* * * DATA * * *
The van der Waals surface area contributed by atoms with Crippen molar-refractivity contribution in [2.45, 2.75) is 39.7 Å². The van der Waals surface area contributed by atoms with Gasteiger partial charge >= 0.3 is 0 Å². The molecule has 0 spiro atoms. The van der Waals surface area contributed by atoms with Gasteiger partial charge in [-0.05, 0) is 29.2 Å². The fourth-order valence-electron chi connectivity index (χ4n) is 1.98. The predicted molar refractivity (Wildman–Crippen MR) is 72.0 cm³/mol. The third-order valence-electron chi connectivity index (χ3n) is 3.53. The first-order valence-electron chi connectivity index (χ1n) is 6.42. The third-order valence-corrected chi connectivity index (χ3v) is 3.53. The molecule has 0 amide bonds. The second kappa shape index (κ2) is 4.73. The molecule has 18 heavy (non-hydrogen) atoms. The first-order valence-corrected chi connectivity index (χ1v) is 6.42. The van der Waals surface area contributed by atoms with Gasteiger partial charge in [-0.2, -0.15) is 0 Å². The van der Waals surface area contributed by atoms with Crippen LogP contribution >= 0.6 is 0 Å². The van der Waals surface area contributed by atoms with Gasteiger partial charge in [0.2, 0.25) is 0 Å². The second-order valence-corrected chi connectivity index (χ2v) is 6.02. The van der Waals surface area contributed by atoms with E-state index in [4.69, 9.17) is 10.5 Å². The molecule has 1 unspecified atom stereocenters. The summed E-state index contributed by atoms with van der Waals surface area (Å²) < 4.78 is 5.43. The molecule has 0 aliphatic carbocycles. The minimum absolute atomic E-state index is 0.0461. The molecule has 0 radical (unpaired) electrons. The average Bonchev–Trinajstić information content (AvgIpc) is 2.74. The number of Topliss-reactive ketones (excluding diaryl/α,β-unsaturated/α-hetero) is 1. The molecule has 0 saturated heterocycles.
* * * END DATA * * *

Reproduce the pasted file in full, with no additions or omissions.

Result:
The van der Waals surface area contributed by atoms with Crippen molar-refractivity contribution in [2.45, 2.75) is 39.7 Å². The van der Waals surface area contributed by atoms with Gasteiger partial charge >= 0.3 is 0 Å². The molecule has 0 spiro atoms. The van der Waals surface area contributed by atoms with Gasteiger partial charge in [-0.05, 0) is 29.2 Å². The fourth-order valence-electron chi connectivity index (χ4n) is 1.98. The predicted molar refractivity (Wildman–Crippen MR) is 72.0 cm³/mol. The third-order valence-electron chi connectivity index (χ3n) is 3.53. The first-order valence-electron chi connectivity index (χ1n) is 6.42. The third-order valence-corrected chi connectivity index (χ3v) is 3.53. The molecule has 0 amide bonds. The second kappa shape index (κ2) is 4.73. The molecule has 18 heavy (non-hydrogen) atoms. The first-order valence-corrected chi connectivity index (χ1v) is 6.42. The van der Waals surface area contributed by atoms with Gasteiger partial charge in [-0.2, -0.15) is 0 Å². The van der Waals surface area contributed by atoms with Crippen LogP contribution >= 0.6 is 0 Å². The van der Waals surface area contributed by atoms with Gasteiger partial charge in [0.2, 0.25) is 0 Å². The second-order valence-corrected chi connectivity index (χ2v) is 6.02. The van der Waals surface area contributed by atoms with E-state index in [4.69, 9.17) is 10.5 Å². The molecule has 1 unspecified atom stereocenters. The summed E-state index contributed by atoms with van der Waals surface area (Å²) < 4.78 is 5.43. The molecule has 0 aliphatic carbocycles. The minimum absolute atomic E-state index is 0.0461. The molecule has 0 radical (unpaired) electrons. The average Bonchev–Trinajstić information content (AvgIpc) is 2.74. The number of Topliss-reactive ketones (excluding diaryl/α,β-unsaturated/α-hetero) is 1. The molecule has 0 saturated heterocycles.